6-12 September 2013 #672

Combatants to captains

“We made immense sacrifices to come this far, the parties too need to also sacrifice their self-interest for the greater good.”
Trishna Rana

As Ganga Maya and Nanda Prasad Adhikari continue their hunger strike in Bir Hospital for the fifth week, an entire country awaits in anticipation to see whether the state will follow through with its promise of prosecuting their son’s murderers. The couple’s struggle is emblematic of the deep-seated impunity that has plagued Nepal since the end of conflict. How fairly and efficiently the government handles this case will set the precedent for thousands of other families.

Post-war reconciliation and justice for victims and their families remain painfully slow, but we finally managed to end one aspect of the peace process this month. On 26 August, 70 former Maoist combatants became captains in the Nepal Army they had fought a decade long war against. As Chairman of the Interim Election Council, Khil Raj Regmi, handed over insignias to the new graduates, those gathered at the military academy in Kharipati heaved a collective sigh of relief.

Nepal’s messy, protracted transition has taken us seven agonising years. But from squabbling over the number and ranks of combatants to the opposition of the Army in admitting ‘politically indoctrinated’ individuals, the country has come a long way. The successful integration, management, and rehabilitation of the PLA is undoubtedly a notable achievement.

More than 17,000 Maoist soldiers languished in seven cantonments across the country for years. Keeping them there any longer would not only have run the state’s treasury dry, but increased the potential for future unrest.

“Six years in the camp was the worst time of our lives, we were treated like prisoners,” recalls Bimala Pant, who graduated with her husband Ram Bahadur Lama from Kavre. “It was far more terrible than the war because we joined the PLA of our own accord and were ready to die for the cause, but we hadn’t signed up for this.”

The couple list the 2006 People’s Movement, transformation of Nepal into a secular republic, growing political awareness and participation specially of women and marginalised communities and their demands for increased recognition as major accomplishments of the conflict. But they are quick to point out that army integration is not the end of the peace process as everyone has been so eager to claim.

Lama told me, “Writing a constitution is not easy. There are many players and it is natural for the process to be delayed. We made immense sacrifices during the 10 year conflict and the parties too need to sacrifice their self-interest for the greater good. Nepalis deserve a new constitution, the leaders owe it to the people."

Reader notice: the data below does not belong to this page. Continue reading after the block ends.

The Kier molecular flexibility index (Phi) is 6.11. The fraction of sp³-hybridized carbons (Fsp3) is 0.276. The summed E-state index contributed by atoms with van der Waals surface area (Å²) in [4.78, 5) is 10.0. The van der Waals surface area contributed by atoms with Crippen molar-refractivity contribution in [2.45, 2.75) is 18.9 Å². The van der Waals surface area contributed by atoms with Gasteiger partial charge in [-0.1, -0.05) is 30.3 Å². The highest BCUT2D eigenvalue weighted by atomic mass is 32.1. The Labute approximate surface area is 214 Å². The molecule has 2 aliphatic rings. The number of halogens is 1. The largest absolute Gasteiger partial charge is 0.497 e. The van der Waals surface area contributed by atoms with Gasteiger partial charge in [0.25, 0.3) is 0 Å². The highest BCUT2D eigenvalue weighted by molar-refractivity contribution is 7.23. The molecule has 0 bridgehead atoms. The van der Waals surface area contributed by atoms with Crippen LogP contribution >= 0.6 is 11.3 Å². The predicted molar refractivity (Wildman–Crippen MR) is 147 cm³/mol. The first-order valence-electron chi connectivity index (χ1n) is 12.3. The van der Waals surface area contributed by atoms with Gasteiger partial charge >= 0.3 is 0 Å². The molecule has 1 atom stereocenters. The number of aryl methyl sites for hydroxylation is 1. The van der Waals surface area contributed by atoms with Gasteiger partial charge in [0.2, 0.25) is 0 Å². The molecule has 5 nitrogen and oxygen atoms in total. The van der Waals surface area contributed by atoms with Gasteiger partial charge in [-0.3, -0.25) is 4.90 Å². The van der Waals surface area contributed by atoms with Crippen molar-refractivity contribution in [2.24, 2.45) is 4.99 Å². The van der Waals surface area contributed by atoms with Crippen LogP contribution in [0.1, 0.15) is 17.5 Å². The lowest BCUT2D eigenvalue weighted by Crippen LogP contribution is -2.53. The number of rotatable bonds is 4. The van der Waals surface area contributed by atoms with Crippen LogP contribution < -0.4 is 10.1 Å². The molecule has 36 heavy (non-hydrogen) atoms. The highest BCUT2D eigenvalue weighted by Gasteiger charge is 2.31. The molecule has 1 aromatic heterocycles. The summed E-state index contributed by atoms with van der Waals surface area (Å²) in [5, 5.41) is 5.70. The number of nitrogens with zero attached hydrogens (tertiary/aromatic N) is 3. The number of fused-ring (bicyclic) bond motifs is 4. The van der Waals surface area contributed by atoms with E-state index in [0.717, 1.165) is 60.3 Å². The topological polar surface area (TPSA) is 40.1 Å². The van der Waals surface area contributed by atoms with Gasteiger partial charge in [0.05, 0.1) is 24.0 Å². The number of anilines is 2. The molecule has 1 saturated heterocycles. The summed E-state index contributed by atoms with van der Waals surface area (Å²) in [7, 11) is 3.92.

Two months before elections and countless High Level Political meetings later, the big four and the fringe parties seem to be finally nearing an agreement. Disillusionment among voters – many for the first time – is growing. At this late hour, the political parties need to think beyond winning and losing because the constitution is neither a competition, nor an end goal. It is simply the first step among many that will help us build a more inclusionary and fair society.

Those who actually put their lives on the frontlines have swapped their uniforms for a new, stable life. They are keen to leave their past behind and want Nepalis to judge them based on what they now do with their future.

Says 30-year-old Keshav Raj Dhami from Bajura who was the winner of the best male cadet award, “We set a peaceful precedent by becoming the first country to bring together former warring sides into the same army. Now we need to take this a step further, draft an inclusive and just constitution, and close the chapter.”

Yet reckless leaders like Mohan Baidya continue to threaten - from the comfort of their offices - a return to bloodshed if their demands are not fulfilled. Even if another large-scale armed conflict seems quite unlikely, using it as a political slogan shows just how out of tune some leaders are with the aspirations of ordinary Nepalis.

When we are trying to draft Nepal’s modern history, why do the political parties insist on standing on the wrong side?

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